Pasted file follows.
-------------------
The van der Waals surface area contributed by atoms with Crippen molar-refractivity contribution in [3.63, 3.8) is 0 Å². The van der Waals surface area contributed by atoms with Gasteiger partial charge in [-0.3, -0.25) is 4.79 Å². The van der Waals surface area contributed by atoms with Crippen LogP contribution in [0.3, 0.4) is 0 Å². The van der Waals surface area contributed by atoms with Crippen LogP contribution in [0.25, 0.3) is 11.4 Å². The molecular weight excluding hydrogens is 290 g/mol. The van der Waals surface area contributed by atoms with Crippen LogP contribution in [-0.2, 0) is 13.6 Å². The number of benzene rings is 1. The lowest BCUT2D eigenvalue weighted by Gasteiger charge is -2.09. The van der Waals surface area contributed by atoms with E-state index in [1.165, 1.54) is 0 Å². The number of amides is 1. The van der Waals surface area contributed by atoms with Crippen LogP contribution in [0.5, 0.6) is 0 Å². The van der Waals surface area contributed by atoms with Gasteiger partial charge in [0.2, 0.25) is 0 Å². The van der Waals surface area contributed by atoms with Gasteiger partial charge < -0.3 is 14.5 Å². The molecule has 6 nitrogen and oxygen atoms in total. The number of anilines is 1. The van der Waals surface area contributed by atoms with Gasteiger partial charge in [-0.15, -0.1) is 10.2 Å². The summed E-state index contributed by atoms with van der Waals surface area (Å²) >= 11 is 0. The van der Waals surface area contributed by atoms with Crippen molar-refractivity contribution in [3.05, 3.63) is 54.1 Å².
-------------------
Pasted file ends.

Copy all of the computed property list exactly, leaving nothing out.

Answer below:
The van der Waals surface area contributed by atoms with Crippen molar-refractivity contribution in [3.63, 3.8) is 0 Å². The van der Waals surface area contributed by atoms with Gasteiger partial charge in [-0.3, -0.25) is 4.79 Å². The van der Waals surface area contributed by atoms with Crippen LogP contribution in [0.3, 0.4) is 0 Å². The van der Waals surface area contributed by atoms with Crippen LogP contribution in [0.25, 0.3) is 11.4 Å². The molecular weight excluding hydrogens is 290 g/mol. The van der Waals surface area contributed by atoms with Crippen LogP contribution in [-0.2, 0) is 13.6 Å². The number of benzene rings is 1. The lowest BCUT2D eigenvalue weighted by Gasteiger charge is -2.09. The van der Waals surface area contributed by atoms with E-state index in [1.165, 1.54) is 0 Å². The number of amides is 1. The van der Waals surface area contributed by atoms with Crippen LogP contribution in [0.5, 0.6) is 0 Å². The van der Waals surface area contributed by atoms with Gasteiger partial charge in [0.2, 0.25) is 0 Å². The van der Waals surface area contributed by atoms with Gasteiger partial charge < -0.3 is 14.5 Å². The molecule has 6 nitrogen and oxygen atoms in total. The number of anilines is 1. The van der Waals surface area contributed by atoms with Gasteiger partial charge in [-0.15, -0.1) is 10.2 Å². The summed E-state index contributed by atoms with van der Waals surface area (Å²) >= 11 is 0. The van der Waals surface area contributed by atoms with Crippen molar-refractivity contribution in [3.05, 3.63) is 54.1 Å².